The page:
Binding transparency requirements helped ensure that Australia’s 2022 federal election had “much lower levels” of disinformation than in other countries, according to reports showing eight tech giants are “incrementally” improving their fight against misinformation.

Transparency reports covering the tech giants’ content enforcement activities during 2022 – which must be filed annually under the Australian Code of Practice on Disinformation and Misinformation (ACPDM) introduced by DIGI in February 2021 – highlighted a range of proactive work by Adobe, Apple, Google, Meta, Microsoft, Redbubble, TikTok, and Twitter that range from removing harmful content to disrupting disinformation campaigns.

Facebook parent company Meta alone flagged more than 9 million distinct pieces of content on its Australian site that were found to be false by independent third-party fact checkers, the company reported, while Microsoft’s Bing search engine applied “defensive search interventions” to block more than 45,000 queries that attracted over 1 million impressions last year alone.

Twitter outlined its work post Elon Musk takeover to improve community consultation about inaccurate content while TikTok substantially improved the percentage of misinformation content that was removed before viewers could see it – from 37.6 per cent in the first quarter of 2022, to 69.8 per cent in the fourth quarter.

And Google, the company reported, terminated over 100,000 accounts and disrupted more than 50,000 instances of the Chinese ‘dragonbridge’ influence campaign, which was designed to flood its services with disinformation on topics such as China’s COVID-19 outbreak and the Russia-Ukraine war.

The reports “represent summations of ongoing activity that is massively complex,” media consultant Hal Crawford said in releasing the documents, which he reviewed against the Code’s guidelines to evaluate the tech giants’ progress.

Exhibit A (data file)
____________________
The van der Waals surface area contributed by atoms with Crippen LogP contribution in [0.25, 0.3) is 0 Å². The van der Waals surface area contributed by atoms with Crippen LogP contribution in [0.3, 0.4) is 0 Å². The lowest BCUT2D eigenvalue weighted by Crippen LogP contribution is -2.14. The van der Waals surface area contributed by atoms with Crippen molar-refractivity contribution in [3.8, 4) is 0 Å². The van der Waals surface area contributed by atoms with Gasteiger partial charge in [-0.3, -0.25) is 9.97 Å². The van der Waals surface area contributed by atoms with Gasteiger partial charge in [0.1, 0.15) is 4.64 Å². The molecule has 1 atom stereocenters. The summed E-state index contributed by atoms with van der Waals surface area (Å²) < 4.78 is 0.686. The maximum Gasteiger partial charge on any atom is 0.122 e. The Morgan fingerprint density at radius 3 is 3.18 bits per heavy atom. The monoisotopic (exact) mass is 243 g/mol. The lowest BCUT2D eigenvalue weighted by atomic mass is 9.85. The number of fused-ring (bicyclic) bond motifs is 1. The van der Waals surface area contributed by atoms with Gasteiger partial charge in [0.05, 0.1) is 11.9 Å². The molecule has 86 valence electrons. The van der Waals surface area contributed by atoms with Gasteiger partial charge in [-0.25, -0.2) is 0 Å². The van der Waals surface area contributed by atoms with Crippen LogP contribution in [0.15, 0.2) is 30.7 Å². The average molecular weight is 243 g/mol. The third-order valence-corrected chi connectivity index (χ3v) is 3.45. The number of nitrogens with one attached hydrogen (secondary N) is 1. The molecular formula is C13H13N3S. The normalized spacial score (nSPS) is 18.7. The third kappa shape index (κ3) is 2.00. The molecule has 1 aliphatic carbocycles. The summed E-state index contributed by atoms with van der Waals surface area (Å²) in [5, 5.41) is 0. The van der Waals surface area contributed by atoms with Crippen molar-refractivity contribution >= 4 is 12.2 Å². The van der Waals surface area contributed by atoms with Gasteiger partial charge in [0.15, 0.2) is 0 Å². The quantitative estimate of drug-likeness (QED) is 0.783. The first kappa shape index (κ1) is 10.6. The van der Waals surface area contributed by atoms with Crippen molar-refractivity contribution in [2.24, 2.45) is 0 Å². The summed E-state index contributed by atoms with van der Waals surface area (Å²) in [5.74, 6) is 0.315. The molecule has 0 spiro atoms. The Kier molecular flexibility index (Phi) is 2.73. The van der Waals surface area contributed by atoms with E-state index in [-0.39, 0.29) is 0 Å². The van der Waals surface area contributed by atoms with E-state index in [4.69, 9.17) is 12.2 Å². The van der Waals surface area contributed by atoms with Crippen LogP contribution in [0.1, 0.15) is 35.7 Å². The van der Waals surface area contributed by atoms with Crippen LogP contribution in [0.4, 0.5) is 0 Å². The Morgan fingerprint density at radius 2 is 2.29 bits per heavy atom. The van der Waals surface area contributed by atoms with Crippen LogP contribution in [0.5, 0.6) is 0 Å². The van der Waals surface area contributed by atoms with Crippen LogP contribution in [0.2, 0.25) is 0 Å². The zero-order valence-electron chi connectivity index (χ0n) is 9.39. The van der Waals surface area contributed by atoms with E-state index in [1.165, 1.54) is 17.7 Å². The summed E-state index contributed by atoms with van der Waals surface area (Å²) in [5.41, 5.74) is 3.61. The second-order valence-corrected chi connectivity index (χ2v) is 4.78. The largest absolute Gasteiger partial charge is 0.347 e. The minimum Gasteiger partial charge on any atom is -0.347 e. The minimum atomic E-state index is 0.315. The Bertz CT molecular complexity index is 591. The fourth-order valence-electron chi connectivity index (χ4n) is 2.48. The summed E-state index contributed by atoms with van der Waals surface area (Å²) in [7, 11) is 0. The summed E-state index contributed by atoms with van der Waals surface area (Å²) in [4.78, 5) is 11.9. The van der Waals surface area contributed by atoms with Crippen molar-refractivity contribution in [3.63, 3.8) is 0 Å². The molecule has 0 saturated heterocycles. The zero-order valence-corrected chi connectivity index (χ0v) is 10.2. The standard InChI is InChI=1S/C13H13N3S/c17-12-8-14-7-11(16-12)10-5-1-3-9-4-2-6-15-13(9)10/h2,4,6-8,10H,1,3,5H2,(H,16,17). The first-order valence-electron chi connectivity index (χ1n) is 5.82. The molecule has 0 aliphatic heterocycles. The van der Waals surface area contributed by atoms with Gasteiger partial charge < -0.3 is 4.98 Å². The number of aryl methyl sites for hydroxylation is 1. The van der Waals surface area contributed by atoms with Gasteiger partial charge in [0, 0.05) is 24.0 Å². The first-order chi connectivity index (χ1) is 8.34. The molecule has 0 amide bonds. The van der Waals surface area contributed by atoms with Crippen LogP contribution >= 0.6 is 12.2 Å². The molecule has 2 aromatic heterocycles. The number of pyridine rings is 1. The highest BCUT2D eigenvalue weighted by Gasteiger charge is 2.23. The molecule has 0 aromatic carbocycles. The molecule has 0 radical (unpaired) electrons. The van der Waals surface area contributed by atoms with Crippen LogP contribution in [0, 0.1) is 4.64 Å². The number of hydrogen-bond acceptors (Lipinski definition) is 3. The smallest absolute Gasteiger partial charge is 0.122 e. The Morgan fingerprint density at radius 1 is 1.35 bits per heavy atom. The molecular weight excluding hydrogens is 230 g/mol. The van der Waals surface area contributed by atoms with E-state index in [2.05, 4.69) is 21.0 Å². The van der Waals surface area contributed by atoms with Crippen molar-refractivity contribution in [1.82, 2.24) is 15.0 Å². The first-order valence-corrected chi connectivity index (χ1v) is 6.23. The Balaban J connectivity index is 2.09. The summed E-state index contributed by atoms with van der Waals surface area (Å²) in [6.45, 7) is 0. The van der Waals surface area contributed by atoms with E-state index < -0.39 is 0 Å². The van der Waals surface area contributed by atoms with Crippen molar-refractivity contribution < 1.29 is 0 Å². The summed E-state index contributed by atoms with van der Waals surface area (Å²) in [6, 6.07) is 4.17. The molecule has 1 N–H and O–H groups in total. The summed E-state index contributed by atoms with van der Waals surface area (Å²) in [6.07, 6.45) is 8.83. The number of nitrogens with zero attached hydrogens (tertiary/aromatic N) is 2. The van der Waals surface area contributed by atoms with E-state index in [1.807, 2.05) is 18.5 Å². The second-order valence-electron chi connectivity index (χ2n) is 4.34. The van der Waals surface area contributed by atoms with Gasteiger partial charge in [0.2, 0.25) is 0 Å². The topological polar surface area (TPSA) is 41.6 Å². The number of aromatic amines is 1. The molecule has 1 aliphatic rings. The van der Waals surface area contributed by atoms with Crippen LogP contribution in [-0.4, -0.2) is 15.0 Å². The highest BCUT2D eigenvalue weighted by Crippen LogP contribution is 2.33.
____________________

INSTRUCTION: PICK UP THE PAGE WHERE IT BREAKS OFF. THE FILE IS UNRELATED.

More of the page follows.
“Collating the information is a substantial task, and presenting it in a way that balances accuracy and readability is not easy,” he said, noting that on the whole the reports “continue to incrementally improve on the provision and presentation of information on the efforts of the Signatories to counter mis/disinformation on their platforms.”

Voice lessons

The functioning of the ACPDM dovetailed with proactive work conducted by the Australian Electoral Commission (AEC) during last year’s federal election, with the AEC formally engaging with Meta, Twitter, Google, Microsoft, and TikTok to streamline the referral of harmful content and misinformation for review and takedown.

By increasing scrutiny of misinformation and facilitating its removal through “extensive electoral integrity work”, DIGI managing director Sunita Bose said, the ACPDM had “positively contributed to the AEC’s determination that [the 2022] election saw much lower levels of electoral mis and disinformation than in other like-minded democratic elections across the globe.”

Those learnings – which are detailed in the individual company reports and summarised in DIGI’s newly released ACPDM Annual Report – will now be applied to minimise or eliminate disinformation from the opposing campaigns around the Aboriginal and Torres Strait Islander Voice to Parliament, debate about which is heating up as a formal referendum nears before the end of this year.

In line with previous efforts around the 2022 Federal Election and 2023 Aston By-election, the AEC recently launched a new Disinformation Register to track disinformation around the Voice campaign.

Ensuring the proverbial fair fight will be a crucial goal of the code throughout the year, with firms like Apple highlighting their use of “careful and deliberate” human curation and vetting of publishers “to reduce the risk of harm that may arise from the propagation of disinformation and misinformation.”

An Apple partnership with transparency and credibility ratings firm NewsGuard, which expanded into the ANZ market in March, has provided “a more nuanced perspective on Apple News’s presence within the grater Australia news environment and the misinformation narratives spreading there.”

As one of just two industry misinformation codes in the world, Bose said the ACPDM had shown that industry transparency could be a powerful force – with a range of “bespoke structures” and new initiatives designed to further strengthen its protections and broaden its use by ever smaller content platforms.

Yet education remains as important as enforcement, she said – noting that just 14 complaints had been received through the dedicated complaints portal since its launch in October 2021.

“Content removal is often the focus when it comes to conversations about how we tackle misinformation,” she said, “but it is only one lever in how we effectively respond to the challenge holistically…. Research and education measures are essential to a whole of society response.”